Our prayer finds its roots in the Gospel, in the prayer of Jesus. We experience our call, our vocation, as a particular way of sharing in His prayer. It is as though Christ, when saying “Come, follow me”, gives to us a desire to follow Him in a life of prayer, or, it could be said that He implants within us a need to be occupied with Him and the Father in a very particular way. It is our deep desire to pray without ceasing, to allow the Spirit to pray in us.
Developing an awareness of the presence of God, learning to live in that presence, in silence and recollection, as our simple day unfolds, makes of everything a prayer. Our tradition experiences prayer as friendship, a personal relationship with our loving God – ‘Prayer in my opinion is nothing else than intimate, friendly sharing; it means taking time often to be alone with Him who we know loves us’, says St. Teresa. Prayer seen as friendship with Christ is typically Teresian and derives from her own intense love for the Sacred Humanity.
The high point of our day is of course the celebration of the Eucharist. All is gathered into this supreme prayer of Christ and the Church and all flows from it.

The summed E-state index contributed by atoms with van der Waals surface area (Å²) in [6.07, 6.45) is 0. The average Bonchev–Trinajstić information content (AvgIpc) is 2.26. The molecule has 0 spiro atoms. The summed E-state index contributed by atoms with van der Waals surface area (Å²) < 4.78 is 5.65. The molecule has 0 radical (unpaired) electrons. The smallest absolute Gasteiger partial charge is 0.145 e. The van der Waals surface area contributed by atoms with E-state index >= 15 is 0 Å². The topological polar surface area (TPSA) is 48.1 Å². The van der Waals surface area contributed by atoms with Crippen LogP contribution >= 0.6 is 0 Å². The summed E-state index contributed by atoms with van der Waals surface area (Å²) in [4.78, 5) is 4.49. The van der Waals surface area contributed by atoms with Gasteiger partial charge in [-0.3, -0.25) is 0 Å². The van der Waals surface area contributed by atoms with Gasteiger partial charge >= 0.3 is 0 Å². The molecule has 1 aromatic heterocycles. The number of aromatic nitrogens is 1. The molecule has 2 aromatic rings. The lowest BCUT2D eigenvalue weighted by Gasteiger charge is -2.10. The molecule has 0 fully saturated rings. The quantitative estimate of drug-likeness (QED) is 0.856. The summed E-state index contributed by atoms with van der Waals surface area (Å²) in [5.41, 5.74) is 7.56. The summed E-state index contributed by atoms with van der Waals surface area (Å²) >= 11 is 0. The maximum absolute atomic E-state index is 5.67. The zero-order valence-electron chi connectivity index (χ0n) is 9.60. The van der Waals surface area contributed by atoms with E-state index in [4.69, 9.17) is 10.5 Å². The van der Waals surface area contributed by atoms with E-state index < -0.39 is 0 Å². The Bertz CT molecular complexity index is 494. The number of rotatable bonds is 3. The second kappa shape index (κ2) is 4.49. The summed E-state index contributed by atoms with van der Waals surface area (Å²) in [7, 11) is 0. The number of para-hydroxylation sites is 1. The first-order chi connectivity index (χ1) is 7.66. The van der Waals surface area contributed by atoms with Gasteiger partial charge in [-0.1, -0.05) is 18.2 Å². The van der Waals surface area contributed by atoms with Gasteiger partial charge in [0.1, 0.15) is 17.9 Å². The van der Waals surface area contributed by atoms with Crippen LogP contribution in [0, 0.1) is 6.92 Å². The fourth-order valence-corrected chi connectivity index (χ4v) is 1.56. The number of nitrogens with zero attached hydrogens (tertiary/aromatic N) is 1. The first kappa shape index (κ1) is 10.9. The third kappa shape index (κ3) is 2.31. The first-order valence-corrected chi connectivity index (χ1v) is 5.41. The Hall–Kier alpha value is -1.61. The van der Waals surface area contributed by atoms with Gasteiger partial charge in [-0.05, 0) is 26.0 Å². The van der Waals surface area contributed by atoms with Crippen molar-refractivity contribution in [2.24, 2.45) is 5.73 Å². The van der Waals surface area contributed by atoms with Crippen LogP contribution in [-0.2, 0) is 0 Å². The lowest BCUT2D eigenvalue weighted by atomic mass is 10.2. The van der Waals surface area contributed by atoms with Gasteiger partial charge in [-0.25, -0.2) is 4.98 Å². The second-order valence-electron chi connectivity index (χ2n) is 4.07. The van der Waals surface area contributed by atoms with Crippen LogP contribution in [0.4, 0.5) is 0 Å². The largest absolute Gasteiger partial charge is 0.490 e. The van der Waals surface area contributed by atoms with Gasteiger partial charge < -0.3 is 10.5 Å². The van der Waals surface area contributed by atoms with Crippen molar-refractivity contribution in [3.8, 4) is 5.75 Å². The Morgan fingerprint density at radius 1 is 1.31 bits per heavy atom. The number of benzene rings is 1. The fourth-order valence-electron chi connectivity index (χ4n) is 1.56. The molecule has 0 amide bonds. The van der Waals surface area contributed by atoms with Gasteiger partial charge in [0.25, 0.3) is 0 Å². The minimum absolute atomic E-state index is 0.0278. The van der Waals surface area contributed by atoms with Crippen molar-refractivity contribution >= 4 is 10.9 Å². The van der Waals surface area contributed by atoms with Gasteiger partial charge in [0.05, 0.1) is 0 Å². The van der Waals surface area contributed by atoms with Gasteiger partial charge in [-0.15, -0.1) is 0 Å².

We also say the full Divine Office, or Prayer of the Church, which is composed mainly of psalms, hymns and readings from Scripture and is full of praise, thanksgiving and petition.
The most important hours, or periods of prayer, are Morning Prayer (Lauds) and Evening Prayer (Vespers). Our communities welcome people to join them for Mass and for Vespers.
The rhythm of the Divine Office sets the framework of our day as we come together in choir at intervals to recite the hours, seven in all. In addition to Lauds and Vespers they comprise the Office of Readings (Matins) and the three little hours of Terce, Sext and None. In the evening we say Night Prayer (Compline) which always ends with a hymn to Our Lady.
Apart from liturgical prayer we spend two hours in personal prayer each day, one in the morning and one in the evening. There is no particular method of prayer in Carmel. Each one is free to follow where God leads her.
Our spiritual reading, which we do for about an hour each day, feeds our prayer. We ponder the Scriptures, the works of our Carmelite Saints and the Fathers of the Church as well as more modern spiritual writers.
Prayer is at the heart of our Carmelite Spirituality
The first Carmelites were hermits living in caves on Mount Carmel in the Holy Land where they settled in the thirteenth century. They built a chapel and dedicated it to Our Lady, so they became known as the brothers of the Blessed Virgin Mary of Mount Carmel.
Since those early days silence and solitude have been an important part of Carmelite life.